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Motto


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Motto



The motto was originally a war cry or slogan. Mottoes first began to be shown with arms in the 14th and 15th centuries, but were not in general use until the 17th century. Thus the oldest coats of arms generally do not include a motto. Mottoes seldom form part of the grant of arms: Under most heraldic authorities, a motto is an optional component of the coat of arms, and can be added to or changed at will; many families have chosen not to display a motto.

Motto: Stare super vias antiquas
Motto Translation: I stand in the track of my ancestors.


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Anglace Family Crest Products


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Anglace Family Crest Products




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See Also


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See Also




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Citations


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Citations



    Other References

    1. Mills, A.D. Dictionary of English Place-Names. Oxford: Oxford University Press, 1991. Print. (ISBN 0-19-869156-4).
    2. Bolton, Charles Knowles. Bolton's American Armory. Baltimore: Heraldic Book Company, 1964. Print.
    3. Williams, Dr Ann. And G.H. Martin, Eds. Domesday Book A Complete Translation. London: Penguin, 1992. Print. (ISBN 0-141-00523-8).
    4. Filby, P. William and Mary K Meyer. Passenger and Immigration Lists Index in Four Volumes. Detroit: Gale Research, 1985. Print. (ISBN 0-8103-1795-8).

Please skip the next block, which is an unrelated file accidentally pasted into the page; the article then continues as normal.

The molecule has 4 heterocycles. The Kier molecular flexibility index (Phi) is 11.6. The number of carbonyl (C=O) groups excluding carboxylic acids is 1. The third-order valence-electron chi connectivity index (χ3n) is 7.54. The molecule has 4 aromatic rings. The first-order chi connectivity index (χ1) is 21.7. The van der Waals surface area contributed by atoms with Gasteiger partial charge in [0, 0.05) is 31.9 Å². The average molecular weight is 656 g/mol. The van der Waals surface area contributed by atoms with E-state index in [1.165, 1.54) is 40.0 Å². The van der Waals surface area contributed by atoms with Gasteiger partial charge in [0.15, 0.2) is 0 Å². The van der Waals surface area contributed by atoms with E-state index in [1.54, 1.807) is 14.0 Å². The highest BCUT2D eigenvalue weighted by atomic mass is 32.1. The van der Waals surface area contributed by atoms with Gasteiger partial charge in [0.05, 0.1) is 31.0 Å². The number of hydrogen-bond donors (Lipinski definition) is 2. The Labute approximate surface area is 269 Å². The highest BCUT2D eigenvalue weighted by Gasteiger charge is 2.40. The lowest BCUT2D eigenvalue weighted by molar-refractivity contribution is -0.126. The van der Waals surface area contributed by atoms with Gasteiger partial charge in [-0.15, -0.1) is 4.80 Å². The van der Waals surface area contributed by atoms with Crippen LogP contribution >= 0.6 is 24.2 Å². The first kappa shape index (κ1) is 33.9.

5. Matthews, John. Matthews' American Armoury and Blue Book. London: John Matthews, 1911. Print.
    6. Fairbairn. Fairbain's book of Crests of the Families of Great Britain and Ireland, 4th Edition 2 volumes in one. Baltimore: Heraldic Book Company, 1968. Print.
    7. Burke, Sir Bernard. Genealogical and Heraldic History of the Peerage and Baronetage, The Privy Council, Knightage and Compainonage. London: Burke Publishing, 1921. Print.
    8. Bullock, L.G. Historical Map of England and Wales. Edinburgh: Bartholomew and Son, 1971. Print.
    9. Browning, Charles H. Americans of Royal Descent. Baltimore: Genealogical Publishing. Print.
    10. Foster, Joseph. Dictionary of Heraldry Feudal Coats of Arms and Pedigrees. London: Bracken Books, 1989. Print. (ISBN 1-85170-309-8).
    11. ...

    The Anglace Family Crest was acquired from the Houseofnames.com archives. The Anglace Family Crest was drawn according to heraldic standards based on published blazons. We generally include the oldest published family crest once associated with each surname.

    This page was last modified on 26 July 2013 at 13:47.